The French pianist Alexandre Kantorow, with two albums under his belt before reaching age 20, has played and recorded the music of Liszt, and he has the explosive quality the young Liszt himself must have had. Jerry Dubins of the U.S. magazine Fanfare even proclaimed Kantorow "Liszt reincarnated." That talent was more widely acknowledged when Kantorow won the gold medal at the 2019 Tchaikovksy Compeition.
The son of violinist-conductor Jean-Jacques Kantorow, Alexandre was born in 1997. He has been groomed for a career as a pianist for most of his life, studying with France's top teachers including, first, Pierre-Alain Volondat. At the Schola Cantorum in Paris his teacher was Igor Lazko, and along the way he has also taken lessons with Jacques Rouvier, Théodore Paraschivesco, Georges Pludermacher, Christian Ivaldi, and Jean-Philippe Collard. Enrolling at the Paris National Conservatoire he has continued his studies with Frank Braley and Haruko Ueda, then began working with Rena Shereshevskaya at École Normale de Musique. Kantorow made his debut at 16 with the Sinfonia Varsovia in Poland, performing Rachmaninov's fearsome Rhapsody on a Theme of Paganini, and he made other early appearances with the Bordeaux Chamber Orchestra, the Orléans Symphony Orchestra, and the Kaunas Symphony Orchestra in Lithuania. He has won several top prizes in international competitions.
Signed to the prestigious BIS label, Kantorow made his recording debut in 2015 with an album including Liszt's two piano concertos and the rarely played piano-and-strings concerto Malédiction, with the Tapiola Sinfonietta under his father's baton. He has rarely stepped into the role of his father's protégé, however. Kantorow's second album was a solo recital, À la russe, which won several awards. After that, BIS allowed Kantorow the freedom to choose what he wanted to record. His next recording was of piano concertos of Saint-Saëns, released in 2019, just prior to his appearance and win at the renowned Tchaikovsky Compeition.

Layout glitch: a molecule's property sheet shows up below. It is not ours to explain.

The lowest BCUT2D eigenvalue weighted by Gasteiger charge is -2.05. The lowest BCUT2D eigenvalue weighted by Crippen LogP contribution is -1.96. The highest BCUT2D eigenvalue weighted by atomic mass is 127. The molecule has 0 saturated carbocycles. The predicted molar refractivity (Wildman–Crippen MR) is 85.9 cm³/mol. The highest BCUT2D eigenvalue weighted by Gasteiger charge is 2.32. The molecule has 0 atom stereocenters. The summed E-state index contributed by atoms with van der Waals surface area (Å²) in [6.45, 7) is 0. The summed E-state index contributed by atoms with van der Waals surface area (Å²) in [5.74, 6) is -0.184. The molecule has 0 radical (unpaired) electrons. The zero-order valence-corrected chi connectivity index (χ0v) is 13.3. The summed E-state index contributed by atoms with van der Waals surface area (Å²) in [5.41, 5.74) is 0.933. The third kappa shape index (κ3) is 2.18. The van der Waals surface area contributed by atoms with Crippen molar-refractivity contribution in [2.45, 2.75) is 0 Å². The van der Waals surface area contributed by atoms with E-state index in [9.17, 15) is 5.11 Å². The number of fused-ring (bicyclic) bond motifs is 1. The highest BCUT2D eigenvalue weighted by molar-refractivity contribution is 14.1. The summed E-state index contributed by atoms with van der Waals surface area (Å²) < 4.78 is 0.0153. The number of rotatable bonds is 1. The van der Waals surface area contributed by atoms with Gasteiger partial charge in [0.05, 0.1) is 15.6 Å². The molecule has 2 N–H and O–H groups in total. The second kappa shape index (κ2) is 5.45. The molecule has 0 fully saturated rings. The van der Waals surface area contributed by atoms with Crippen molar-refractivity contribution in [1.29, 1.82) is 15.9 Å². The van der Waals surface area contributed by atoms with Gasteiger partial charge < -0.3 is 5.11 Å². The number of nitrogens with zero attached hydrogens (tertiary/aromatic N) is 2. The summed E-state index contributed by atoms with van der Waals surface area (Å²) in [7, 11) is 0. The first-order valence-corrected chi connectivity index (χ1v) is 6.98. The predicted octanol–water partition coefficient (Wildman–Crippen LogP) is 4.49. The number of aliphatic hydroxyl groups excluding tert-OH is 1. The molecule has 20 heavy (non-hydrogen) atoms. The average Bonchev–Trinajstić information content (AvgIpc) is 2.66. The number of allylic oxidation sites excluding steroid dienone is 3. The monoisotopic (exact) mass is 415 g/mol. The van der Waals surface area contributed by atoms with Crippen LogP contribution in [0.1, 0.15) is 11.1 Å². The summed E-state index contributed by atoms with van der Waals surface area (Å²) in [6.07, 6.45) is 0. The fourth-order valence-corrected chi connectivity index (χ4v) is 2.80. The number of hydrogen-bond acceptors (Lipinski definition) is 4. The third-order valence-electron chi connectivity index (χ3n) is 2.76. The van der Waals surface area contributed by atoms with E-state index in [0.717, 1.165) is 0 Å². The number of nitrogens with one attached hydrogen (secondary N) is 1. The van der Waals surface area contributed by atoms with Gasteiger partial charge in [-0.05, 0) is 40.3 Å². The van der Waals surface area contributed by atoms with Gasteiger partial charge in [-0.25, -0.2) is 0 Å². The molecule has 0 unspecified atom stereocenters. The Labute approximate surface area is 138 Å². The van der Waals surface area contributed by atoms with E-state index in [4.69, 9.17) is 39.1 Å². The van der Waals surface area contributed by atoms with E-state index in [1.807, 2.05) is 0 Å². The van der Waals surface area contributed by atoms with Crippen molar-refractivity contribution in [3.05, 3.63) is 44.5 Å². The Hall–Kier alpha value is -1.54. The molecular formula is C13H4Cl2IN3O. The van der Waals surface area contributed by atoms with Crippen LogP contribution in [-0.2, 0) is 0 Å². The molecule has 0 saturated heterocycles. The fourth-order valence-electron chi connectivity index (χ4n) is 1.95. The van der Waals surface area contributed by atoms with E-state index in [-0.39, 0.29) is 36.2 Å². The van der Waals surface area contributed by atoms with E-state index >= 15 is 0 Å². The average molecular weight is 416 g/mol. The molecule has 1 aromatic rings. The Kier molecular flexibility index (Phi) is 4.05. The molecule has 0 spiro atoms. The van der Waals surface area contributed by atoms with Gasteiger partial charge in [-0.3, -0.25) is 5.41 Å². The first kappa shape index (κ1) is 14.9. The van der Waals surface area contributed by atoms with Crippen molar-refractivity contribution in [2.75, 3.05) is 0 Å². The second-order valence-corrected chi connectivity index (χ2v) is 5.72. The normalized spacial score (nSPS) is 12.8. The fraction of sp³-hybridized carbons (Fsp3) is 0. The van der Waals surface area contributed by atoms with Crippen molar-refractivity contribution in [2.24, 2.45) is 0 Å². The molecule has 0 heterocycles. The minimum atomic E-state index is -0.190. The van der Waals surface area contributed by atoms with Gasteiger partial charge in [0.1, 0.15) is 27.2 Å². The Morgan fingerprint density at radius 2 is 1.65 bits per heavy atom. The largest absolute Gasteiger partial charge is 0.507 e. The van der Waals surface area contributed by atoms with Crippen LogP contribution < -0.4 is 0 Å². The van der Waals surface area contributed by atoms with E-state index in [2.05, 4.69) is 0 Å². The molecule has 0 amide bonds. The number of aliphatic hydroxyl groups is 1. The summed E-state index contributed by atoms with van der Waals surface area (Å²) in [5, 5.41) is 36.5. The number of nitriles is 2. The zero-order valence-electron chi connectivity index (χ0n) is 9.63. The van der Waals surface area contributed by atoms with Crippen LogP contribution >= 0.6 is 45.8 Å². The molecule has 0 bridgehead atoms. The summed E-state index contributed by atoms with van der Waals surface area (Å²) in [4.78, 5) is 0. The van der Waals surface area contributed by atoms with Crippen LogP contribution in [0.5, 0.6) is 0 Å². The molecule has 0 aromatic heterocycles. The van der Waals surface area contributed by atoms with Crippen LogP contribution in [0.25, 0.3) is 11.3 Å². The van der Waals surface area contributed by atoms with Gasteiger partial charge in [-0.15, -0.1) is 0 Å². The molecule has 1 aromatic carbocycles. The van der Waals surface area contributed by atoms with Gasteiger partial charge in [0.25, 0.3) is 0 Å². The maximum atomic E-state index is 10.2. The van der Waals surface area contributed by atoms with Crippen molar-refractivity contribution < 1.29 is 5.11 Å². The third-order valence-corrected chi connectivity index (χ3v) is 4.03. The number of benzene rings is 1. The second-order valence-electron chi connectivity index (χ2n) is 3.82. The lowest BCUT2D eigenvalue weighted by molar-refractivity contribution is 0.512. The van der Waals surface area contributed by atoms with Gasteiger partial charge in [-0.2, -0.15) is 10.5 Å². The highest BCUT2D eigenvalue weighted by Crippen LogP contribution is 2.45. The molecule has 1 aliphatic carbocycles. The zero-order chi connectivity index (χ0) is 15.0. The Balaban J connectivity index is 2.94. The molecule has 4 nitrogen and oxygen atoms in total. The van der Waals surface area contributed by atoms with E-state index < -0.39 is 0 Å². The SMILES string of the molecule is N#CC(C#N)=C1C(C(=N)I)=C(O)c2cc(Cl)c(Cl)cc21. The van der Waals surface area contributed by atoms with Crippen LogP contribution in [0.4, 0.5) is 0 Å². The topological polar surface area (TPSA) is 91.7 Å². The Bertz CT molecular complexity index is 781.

Kantorow established a pattern of touring widely while still a student and despite the demands of classwork, performing as far afield as Finland and South America. He was featured in the first season at Paris' new Philharmonic Hall (Philharmonie de Paris), playing Beethoven's Choral Fantasy, Op. 80. His interests extend beyond traditional repertory, and he has performed Richard Addinsell's Warsaw Concerto and Gershwin's Rhapsody in Blue, in its original jazz band version, at French chamber music festivals.
© James Manheim /TiVo